The documentation for a chip that I'm trying to use says it needs 2.7 to 3.6V. When I use a multimeter and put on probe on Vin and the other on GND I read 1.7V. Is this the correct way to read supply voltage? Does this mean that it's not getting enough voltage?


2 Answers 2


Yes, this is the correct method for reading voltages. You do need to make sure your multimeter is set to DC mode and not AC mode. If it is on DC mode then you are not supply the chip enough voltage.

What are you powering it from? Either your voltage source is low (like if it is a battery) and should be replaced, or if you are using a current limited supply you could be hitting a current limit that is causing the voltage to drop.

  • \$\begingroup\$ The power is coming from a voltage regulator which is powering something else. If I take power straight from the power supply, then I get 5.1V. I'm thinking of maybe doing that and using resistors to get the right voltage. I tried some resistors but the voltage is too low. What kind of resistance do I need? \$\endgroup\$ Commented Mar 15, 2011 at 23:16
  • 1
    \$\begingroup\$ @200ok404notfound - resistors are an inefficient way to go, and unless your chip takes the same current under all operating conditions, you could have a difficult time finding a single specific resistor that would work in all cases. \$\endgroup\$
    – JustJeff
    Commented Mar 15, 2011 at 23:28
  • \$\begingroup\$ You should use a second voltage regulator of 3 or 3.3v. You wont be able to get what you want with just resistors. ICs hardly ever pull a constant current, this means that the voltage will always be changing, which is not what you want. \$\endgroup\$
    – Kellenjb
    Commented Mar 15, 2011 at 23:35
  • \$\begingroup\$ I have a 5V voltage regulator. What if I uses this in combination with resistors? \$\endgroup\$ Commented Mar 15, 2011 at 23:53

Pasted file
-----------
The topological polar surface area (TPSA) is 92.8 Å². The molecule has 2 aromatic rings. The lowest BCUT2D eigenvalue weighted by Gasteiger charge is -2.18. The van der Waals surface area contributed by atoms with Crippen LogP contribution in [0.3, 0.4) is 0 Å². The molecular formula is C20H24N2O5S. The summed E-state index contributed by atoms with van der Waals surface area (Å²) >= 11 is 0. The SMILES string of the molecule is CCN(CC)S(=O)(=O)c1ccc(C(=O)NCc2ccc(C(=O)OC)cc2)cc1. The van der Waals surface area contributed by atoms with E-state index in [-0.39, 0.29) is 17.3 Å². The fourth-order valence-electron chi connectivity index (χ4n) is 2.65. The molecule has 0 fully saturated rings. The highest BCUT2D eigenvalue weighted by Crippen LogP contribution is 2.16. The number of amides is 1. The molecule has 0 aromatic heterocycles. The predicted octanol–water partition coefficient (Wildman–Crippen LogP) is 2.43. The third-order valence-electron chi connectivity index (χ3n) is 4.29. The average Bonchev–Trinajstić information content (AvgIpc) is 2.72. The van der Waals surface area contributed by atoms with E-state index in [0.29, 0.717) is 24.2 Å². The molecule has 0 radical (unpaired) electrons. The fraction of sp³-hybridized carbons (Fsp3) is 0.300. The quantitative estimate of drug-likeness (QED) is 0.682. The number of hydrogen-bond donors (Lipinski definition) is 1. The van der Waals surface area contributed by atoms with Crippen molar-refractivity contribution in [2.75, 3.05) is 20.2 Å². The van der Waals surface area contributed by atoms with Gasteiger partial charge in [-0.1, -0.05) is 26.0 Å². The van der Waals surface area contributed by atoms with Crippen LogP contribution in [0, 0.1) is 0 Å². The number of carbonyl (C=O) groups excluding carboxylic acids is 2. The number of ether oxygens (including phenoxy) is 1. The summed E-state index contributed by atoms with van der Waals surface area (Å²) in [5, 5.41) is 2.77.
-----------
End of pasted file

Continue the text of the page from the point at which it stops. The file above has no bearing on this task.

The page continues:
• \$\begingroup\$ A resistor divider is a poor choice for a voltage supply if what is being supplied draws current, because the voltage at the divided node will change with the current. A simple solution that may get you where you want to go is to use a 3V Zener diode. \$\endgroup\$
    – anthony137
    Commented Mar 16, 2011 at 0:09

You don't say what the chip is, but typical power supply will probably be 3.3V, maybe 3V. You say you already have 5V, and want to derive the 3.3V via resistors.
Like others have pointed out that's a Bad Idea. Say you have a series resistor of 2k\$\Omega\$ to drop 2V, because you know you will need 1mA. That would be OK, you'll get 3V, but if for some reason the current increases to 2mA, you'll only have 1V left (2mA x 2k\$\Omega\$ = 4V voltage drop), which is too low. Likewise, if the current decreases to 0.5mA the remaining voltage will be 4V, which is higher than the allowed value of 3.6V and may damage the chip.
A resistor divider will have the same problem. Maybe you used one with the right ratio to get 3.3V, but forgot that the chip is parallel to the lower resistor, which may explain the low voltage of 1.7V.

The neatest way to go from 5V to 3.3V is using an LDO regulator. Common regulators require a few volts difference between input and output; LDO (Low Drop-Out) often only need a few hundred millivolts. The LP2981 is available with 3V or 3.3V output voltage.

An alternative is to use a zener diode. Personally I try to avoid them, because they often need a lot of current, and they don't regulate as well as the LDO. If you want to use one, be sure to select a low-current diode like the MMSZ4684.


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